Evaluating Architectures

by Philip Boxer

Architectural evaluation usually focuses on the supplier’s domain from which a product or service is to be provided in response to some customer’s direct demand.  The supplier approaches architecture from the starting point of the scenarios in which their products or services are used, defining the functional and non-functional characteristics of the customer’s demand, in relation to which the supplier can then design a satisfactory architecture (Bass, Clements, and Kazman 2008). 

The supplier combines task systems and sentient systems (Baldwin and Clark 2000), which can be described as a three-way relationship between three sub-models (shown in Figure 1) of an organization (1) controlling resources (2), constraining and constrained by the precedence relations imposed by the nature of the task system (3). Primitive relations are defined between the elements within and between these sub-models, from which complex relations can be derived that describe architectural patterns (Carley and Krackhardt 1998). 

Figure 1 assumes stakeholders with sovereignty over the supplier’s sentient system, ensuring that their interests are served. What patterns may be described depend on the primitive relations defined by the modeler (Bass, Clements, and Kazman 2008), but can be used to consider the potential consequences of misalignment between the sentient system of the supplier and the desired architecture of the task system (Cataldo et al. 2006).  Elaboration of the primitive relations within and between the sub-models can give insight into architecture not only at the level of the sentient system but also at the level of the relations between software modules and data within the task system itself (Sharman and Yassine 2004; MacCormack, Baldwin, and Rusnak 2010; Colfer and Baldwin 2009).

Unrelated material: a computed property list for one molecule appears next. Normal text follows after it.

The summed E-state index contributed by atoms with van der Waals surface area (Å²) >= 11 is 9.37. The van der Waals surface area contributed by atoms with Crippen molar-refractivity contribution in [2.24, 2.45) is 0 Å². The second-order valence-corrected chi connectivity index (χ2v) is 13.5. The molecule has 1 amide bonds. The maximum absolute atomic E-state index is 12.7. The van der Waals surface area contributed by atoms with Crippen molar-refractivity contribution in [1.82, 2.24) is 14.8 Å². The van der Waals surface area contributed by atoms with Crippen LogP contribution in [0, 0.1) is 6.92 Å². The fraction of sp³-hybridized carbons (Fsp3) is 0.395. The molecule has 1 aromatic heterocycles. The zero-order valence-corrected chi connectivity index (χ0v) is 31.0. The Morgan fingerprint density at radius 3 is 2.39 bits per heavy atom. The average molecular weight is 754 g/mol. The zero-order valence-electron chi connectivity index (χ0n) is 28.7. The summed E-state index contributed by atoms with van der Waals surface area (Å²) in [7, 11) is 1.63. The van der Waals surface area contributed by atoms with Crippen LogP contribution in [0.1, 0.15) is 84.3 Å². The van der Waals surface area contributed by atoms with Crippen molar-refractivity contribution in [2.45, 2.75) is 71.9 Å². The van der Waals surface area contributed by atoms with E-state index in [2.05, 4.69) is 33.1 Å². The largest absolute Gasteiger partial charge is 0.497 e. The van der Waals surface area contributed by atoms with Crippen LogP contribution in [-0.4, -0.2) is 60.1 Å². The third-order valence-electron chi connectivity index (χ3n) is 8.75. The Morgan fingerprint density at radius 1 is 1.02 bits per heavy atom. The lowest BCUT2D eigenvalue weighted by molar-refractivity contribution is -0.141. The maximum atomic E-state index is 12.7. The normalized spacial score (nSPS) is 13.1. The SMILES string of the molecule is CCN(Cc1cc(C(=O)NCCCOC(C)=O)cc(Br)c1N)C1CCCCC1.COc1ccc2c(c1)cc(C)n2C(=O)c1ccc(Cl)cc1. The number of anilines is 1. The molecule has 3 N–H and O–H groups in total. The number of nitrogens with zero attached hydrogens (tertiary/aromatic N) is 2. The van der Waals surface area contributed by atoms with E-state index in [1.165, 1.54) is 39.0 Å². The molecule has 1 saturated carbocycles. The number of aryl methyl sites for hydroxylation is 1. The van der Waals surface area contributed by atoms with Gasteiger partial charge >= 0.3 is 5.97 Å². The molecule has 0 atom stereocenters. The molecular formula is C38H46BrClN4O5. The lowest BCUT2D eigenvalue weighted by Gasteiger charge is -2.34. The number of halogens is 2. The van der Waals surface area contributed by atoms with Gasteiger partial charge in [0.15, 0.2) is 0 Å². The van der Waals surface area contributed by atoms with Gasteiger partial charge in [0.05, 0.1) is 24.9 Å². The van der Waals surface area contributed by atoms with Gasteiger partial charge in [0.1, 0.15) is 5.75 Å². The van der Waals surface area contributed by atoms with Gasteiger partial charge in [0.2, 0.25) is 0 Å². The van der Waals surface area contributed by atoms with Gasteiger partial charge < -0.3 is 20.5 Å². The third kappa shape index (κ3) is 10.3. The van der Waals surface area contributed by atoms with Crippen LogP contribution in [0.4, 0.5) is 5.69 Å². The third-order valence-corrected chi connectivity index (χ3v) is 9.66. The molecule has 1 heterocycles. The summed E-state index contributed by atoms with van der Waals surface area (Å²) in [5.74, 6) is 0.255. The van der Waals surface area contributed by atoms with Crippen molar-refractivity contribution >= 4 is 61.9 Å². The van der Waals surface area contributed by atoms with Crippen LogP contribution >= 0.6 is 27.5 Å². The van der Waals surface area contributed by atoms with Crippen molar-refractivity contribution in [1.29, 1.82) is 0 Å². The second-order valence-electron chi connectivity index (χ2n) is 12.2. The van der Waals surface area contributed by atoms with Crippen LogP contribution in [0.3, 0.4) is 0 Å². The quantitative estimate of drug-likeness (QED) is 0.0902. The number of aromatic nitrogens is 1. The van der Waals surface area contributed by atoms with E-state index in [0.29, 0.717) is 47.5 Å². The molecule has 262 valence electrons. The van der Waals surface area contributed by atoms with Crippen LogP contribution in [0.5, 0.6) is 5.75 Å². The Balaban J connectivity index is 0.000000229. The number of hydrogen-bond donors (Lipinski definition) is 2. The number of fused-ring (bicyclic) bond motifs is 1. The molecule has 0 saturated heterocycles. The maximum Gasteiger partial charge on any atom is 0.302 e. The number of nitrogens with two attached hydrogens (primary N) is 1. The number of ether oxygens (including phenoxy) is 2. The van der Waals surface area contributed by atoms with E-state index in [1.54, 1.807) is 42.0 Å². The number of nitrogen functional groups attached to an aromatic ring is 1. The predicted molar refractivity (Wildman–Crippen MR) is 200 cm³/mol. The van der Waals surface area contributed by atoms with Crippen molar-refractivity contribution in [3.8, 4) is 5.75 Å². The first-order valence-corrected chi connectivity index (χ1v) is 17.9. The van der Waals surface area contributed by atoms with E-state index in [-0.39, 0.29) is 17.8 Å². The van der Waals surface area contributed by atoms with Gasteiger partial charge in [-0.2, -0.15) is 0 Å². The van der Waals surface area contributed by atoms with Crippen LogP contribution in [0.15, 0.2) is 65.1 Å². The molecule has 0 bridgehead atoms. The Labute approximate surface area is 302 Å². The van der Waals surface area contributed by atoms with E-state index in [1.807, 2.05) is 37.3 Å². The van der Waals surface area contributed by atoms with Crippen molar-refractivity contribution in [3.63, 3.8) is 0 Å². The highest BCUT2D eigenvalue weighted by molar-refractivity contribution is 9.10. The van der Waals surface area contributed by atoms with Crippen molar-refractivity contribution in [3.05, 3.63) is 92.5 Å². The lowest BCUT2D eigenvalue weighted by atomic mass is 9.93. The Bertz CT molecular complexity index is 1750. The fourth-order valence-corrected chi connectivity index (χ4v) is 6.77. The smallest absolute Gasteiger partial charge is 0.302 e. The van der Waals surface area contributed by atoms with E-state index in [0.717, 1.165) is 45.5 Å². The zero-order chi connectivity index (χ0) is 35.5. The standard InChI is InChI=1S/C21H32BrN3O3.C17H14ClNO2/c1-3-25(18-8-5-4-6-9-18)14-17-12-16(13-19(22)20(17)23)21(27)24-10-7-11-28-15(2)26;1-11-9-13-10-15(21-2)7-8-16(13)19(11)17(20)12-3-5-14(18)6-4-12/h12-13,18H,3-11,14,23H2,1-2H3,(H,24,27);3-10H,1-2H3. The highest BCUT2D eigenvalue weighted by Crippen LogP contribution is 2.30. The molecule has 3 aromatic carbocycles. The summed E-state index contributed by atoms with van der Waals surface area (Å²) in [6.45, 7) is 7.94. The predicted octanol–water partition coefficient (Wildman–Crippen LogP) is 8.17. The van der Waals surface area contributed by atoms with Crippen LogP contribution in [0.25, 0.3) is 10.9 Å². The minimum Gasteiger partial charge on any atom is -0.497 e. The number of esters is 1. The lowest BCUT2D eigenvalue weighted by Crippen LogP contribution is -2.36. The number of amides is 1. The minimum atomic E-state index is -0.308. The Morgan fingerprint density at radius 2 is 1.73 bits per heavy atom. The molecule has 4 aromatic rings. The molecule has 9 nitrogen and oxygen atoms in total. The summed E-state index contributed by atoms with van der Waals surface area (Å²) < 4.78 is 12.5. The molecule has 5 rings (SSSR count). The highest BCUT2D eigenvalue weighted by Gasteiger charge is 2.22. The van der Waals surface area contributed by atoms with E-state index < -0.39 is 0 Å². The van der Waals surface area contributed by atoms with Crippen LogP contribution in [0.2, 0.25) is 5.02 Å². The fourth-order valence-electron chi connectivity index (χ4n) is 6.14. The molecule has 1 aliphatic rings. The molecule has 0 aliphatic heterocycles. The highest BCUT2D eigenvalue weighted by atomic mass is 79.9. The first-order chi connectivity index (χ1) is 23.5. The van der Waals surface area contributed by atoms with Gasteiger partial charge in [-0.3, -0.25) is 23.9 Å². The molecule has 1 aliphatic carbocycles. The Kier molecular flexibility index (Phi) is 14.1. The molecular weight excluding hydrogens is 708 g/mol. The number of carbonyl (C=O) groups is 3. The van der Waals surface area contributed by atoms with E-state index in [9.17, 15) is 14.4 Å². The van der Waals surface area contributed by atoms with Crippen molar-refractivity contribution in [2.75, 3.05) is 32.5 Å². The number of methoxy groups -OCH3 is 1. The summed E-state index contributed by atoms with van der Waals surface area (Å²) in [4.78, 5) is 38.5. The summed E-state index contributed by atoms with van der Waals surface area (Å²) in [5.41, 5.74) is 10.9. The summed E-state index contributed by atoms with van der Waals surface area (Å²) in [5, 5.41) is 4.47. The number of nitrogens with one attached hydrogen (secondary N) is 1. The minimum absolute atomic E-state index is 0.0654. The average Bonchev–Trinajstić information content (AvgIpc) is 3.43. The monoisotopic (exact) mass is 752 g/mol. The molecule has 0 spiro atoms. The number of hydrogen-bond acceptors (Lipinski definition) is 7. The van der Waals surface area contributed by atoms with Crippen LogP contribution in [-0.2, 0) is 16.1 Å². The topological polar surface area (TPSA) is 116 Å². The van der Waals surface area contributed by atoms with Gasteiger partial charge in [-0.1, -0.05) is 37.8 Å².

Figure 1: The sub-domains of the supplier

However, suppliers pursuing indirect value within an ecosystem must relate to the demands of their indirect customers, and in so doing must surrender elements of their sovereignty.  For example, the interests of clinics run by orthotics suppliers cannot be assumed to be the same as those of their patients who are using orthoses to manage their conditions.  This means adding a fourth sub-model that can be used to describe the indirect demands arising within the variety of customer situations to which the supplier must respond, shown in Figure 2

Figure 2: Adding the demand-side

Projective analysis aims to include a model of this variety of demands, creating an environment of indirect demands placed on suppliers and customers.  Adding this fourth sub-model therefore enables a model to be built of both the supply-side and the demand-side architectures, providing a basis from which to judge both whether it is in the supplier’s economic and competitive interests to satisfy indirect demand, and if so, how.

The relation to the ontologies of existing methods

A projective analysis is a model of a supplier’s models, using methods of conceptual or structural modeling to describe three levels of openness in the supplier’s relationship to the ecosystem.  (See Conceptual or Structural Modeling, for the relationship between this and other methods). 

These methods are constrained by the ontologies that they permit.  Their ontologies are ‘upper’ ontologies defining the different categories of things and relationships between things that a modeling method makes it possible to represent (Sowa 2000), determining the forms of knowledge that can be represented in particular domains (Amin and Cohendet 2004; Hopkins and Jenkins 2008).  Many such frameworks exist, for example Zachman (Zachman 1987), DoDAF (U.S. Department of Defense 2009), or Federal Enterprise Architecture (The Office of Management and Budget 2007).  The characteristic of all of these ontologies is that they model physical and digital structures and behaviors, and the accountability hierarchies under which these operate are subject to a single sovereign supplier, whether virtual or not.  They assume a closed value space, however, modeling only two levels of openness.  As a consequence, only relations reducible to dyadic form need be modeled.